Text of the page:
NATIONAL Water Week is an annual event held in October across Australia, hosted by each state and territory. It involves the community protecting and conserving our precious water resources.
National Water Week was first held in 1993. The initiative is designed to help members of the community of all ages and walks of life to understand and take action to protect and conserve water and habitats.
During National Water Week Australians are encouraged to protect, conserve and get involved in water resource management
All Orange citizens are encouraged to participate in water related activities such as stream watch, Landcare groups and catchment management.
When ECCO organised a public meeting to hear about the Macquarie River pipeline it was a encouraging to note that about 100 people turned out to hear Paul Wettin of the Water Alliance discuss aspects of the pipeline proposals. That is, if 100 people out of nearly 40,000 can be called encouraging. Still, it was a start.
As well as National Water Week we should write March 22 in next year’s diaries - that is World Water Day. World Water Day 2012 was the best ever, prompting UN secretary general Ban Ki Moon to state “producing enough food to feed the world’s rapidly growing population will require the international community to ensure the sustainable use of the world’s most critical finite resource - “water”.
You can read more on what happened last World Water Day at their website - www.unwater.org.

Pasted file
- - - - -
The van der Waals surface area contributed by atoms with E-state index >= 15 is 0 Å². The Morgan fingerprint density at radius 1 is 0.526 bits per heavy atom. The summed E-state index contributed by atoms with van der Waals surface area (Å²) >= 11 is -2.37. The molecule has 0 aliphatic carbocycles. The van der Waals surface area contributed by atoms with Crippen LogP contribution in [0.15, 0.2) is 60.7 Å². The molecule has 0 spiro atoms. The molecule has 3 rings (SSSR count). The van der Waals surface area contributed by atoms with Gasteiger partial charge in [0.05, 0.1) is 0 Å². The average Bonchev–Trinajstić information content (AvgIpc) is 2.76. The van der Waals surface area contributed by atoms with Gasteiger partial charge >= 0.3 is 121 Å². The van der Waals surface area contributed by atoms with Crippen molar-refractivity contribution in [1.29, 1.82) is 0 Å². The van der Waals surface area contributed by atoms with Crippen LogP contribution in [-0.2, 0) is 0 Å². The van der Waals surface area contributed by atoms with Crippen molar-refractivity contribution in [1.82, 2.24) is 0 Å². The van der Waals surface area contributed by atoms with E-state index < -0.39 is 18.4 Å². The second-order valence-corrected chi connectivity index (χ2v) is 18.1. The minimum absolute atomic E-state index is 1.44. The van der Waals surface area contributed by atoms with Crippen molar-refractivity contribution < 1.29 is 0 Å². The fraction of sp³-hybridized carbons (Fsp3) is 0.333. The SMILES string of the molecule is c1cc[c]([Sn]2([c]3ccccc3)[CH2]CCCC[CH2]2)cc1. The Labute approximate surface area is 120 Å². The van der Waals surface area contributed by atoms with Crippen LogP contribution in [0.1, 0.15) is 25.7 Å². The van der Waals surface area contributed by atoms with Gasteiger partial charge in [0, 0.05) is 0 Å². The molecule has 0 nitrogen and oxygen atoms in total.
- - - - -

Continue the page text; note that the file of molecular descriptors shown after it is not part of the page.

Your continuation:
When we discuss saving water let’s ask an embarrassing question - in the driest continent in the world can we really continue to have the luxury of that very European thing - a grass lawn. Lawns need watering and after watering they need mowing and after mowing - correct, they need watering again. Is this a sensible use of water?
Wetlands however are a much more sensible use of water - they provide habitat for wildlife as well as saving water for further use.
Orange City Council is to be commended on the constructed wetlands they have developed based on Ploughmans Creek.
The Ploughmans Creek Stormwater Harvesting Scheme is one of these initiatives and follows on the heels of the multi award winning Blackmans Swamp Creek Stormwater Harvesting Scheme.
This scheme will transfer a portion of the storm flows from the Ploughmans Creek catchment into Suma Park Dam where it will supplement the city’s raw water supplies.